Beautiful entry, Anne. Wish I could sum up my feelings regarding religion like you just did. I heard a great interview with Julia Sweeney on Fresh Air months ago and keep meaning to read her book "My Beautiful Loss of Faith Story".

Anonymous said...

anne, as you know, i am a christian. I have realized the many ways God has worked in my life and i cannot deny his existence. it saddens me to read your post. i admire your courage, and i will pray for you to be protected through your journey of seeking truth.

Anonymous said...

In Buddhism, the concept of God is acknowledged- however the importance of a deity is somewhat irrelevant. Suffering comes from a mind that is not quiet- peace comes from the awareness that all sentient beings are connected.

You have a life that is very connected- with much joy and beauty that is close to you. You have started down a path now, where God isn't necessary- but most importantly, where the future isn't determined by the past, but the present.

No one had to die for you to feel bliss. There is no damnation as a threat for you to do the right thing. You are free to embrace what you have. God is still there- but this god is one of creation and kindness- you will still feel his presence- but through nature, not man.

Peace...:)

Anne-Davnes Dusenberry Elser said...

Hey Molly! I'm going to delve deeply into that book!
Thanks for the kind words. Miss you!

Anon- I appreciate your prayers, though I don't know who you are.

I'm not an Atheist.

I only realize now that the church isn't the only place to worship, love and open to god, who has worked and continues to do so in my life. Rather, it's the atmosphere of fear and the worship of a parental, domineering and judgmental god that I no longer love.

Anne-Davnes Dusenberry Elser said...

Dear Anon #2. I could kiss your face. You have made my day.

Steven said...

A great post. I know exactly where you are coming from.
I've always believed the correct way to approach spirituality was as a quest, a journey, a search for answers that may, and perhaps should be, unattainable.My problem with churches, of any shape, size or description, is it always feels a little like a club filled with folk that believe they have reached thier destination. These are our beliefs. This is our dogma. Perhaps they have found what they are searching for. I certainly don't feel like I can criticize. I only know that my search continues and that unpacking my spiritual bags St. Whoever's isn't for me.
Besides, I'm not much of a joiner.

Anne-Davnes Dusenberry Elser said...

I Agree Steven,

The entire service and following its liturgy is so formulaic. I used to find it comforting. Not now, though. It is amazing to be on the other side of things. I can't tell you the difference I feel - the peace and connectedness I have with my environment now. The fights and tensions I have are all within myself. The evil isn't out "there." It's in here and is just the opposite of love. I am working on being one of those trees that are flexible during a storm - that bend with the wind, don't mind getting wet or losing some foliage, who appreciate the thirsty drink and how lucky we were not to be in a drought. I want to be that tree.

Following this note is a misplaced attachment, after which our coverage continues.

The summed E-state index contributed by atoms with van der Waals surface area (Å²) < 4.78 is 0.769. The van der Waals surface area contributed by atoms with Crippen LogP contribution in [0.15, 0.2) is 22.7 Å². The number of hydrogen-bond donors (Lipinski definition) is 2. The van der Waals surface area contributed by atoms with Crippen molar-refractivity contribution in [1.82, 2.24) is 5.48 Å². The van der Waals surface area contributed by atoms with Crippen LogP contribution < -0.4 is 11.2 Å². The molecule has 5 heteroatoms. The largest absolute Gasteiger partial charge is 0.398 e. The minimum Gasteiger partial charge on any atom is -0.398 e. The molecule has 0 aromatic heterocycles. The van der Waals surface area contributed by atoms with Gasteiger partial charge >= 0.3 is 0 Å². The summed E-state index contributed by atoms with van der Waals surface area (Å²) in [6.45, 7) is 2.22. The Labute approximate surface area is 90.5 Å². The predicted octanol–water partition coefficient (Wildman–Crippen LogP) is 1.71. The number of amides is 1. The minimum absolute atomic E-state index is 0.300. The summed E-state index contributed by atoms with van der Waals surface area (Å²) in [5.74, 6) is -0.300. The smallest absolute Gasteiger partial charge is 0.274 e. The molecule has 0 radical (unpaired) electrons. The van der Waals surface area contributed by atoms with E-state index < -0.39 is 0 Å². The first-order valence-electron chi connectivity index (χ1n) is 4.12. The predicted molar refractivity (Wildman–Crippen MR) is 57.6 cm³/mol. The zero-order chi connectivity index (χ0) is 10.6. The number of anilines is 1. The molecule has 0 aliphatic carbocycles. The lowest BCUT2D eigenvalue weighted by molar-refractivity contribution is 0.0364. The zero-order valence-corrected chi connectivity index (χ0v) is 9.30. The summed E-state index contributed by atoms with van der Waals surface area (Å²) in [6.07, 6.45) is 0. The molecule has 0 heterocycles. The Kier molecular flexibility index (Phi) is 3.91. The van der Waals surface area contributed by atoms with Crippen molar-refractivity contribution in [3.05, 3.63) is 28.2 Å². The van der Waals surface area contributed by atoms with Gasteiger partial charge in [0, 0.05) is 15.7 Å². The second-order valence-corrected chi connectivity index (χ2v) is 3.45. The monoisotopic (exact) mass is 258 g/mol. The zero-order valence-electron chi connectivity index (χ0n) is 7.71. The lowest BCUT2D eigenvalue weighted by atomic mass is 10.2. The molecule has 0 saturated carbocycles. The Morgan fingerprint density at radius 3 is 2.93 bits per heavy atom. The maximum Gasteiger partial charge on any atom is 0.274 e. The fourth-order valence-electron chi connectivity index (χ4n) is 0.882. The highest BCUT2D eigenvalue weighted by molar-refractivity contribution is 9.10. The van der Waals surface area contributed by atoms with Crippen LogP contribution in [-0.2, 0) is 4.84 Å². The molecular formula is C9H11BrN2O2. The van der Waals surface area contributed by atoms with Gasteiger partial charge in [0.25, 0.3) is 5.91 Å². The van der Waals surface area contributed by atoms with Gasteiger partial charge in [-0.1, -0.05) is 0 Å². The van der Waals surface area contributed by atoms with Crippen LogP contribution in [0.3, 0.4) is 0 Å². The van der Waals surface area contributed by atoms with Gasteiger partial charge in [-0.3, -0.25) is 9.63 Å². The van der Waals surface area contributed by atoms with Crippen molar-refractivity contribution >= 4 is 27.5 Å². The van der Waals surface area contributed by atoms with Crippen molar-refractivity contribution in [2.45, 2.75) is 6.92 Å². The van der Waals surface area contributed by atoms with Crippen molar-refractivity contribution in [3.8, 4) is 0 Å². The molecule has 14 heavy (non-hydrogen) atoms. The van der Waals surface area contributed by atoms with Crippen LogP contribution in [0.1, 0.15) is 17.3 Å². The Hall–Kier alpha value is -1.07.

Meg said...

Anne,

I am so happy for you. Having took your "God Poster" class I always wondered what your thoughts were. It was by far one of the toughest projects to tap into because it was so personal. Little did I know that we thought so similarly about religion and faith. Thank you for sharing. I wish you the best on your spiritual journey.

Meg

Anonymous said...

Tree? Personally, I would like to be a houseplant- plastic and not needing water..just the occasional dusting...:)

Anon 2 (aka Mike)

Anne-Davnes Dusenberry Elser said...

Mike, do you seriously want to be PLASTIC? Those plants are so icky looking! If I'm gonna be a fake plant, I'll be an embroidered or beaded one, thank you. Sheeese.

Meg, Are you the meg who came to look at my vintage pens or someone else? I thought I sent all my god poster students off with the truth about my own beliefs - remember my Stations Of The Cross studies?
I've been on the verge of a spiritual transition for a long time now. Feels good to really get the ball rolling now. Thanks for your thoughts, too.

Anonymous said...

I remember when plastic was the material of the future...Now the future is here, nobody likes plastic...:(

Mike

Katie said...

Anne, your life is beautiful and amazing and open and alive, and I hope that everything you do in your life keeps it this way.

Katie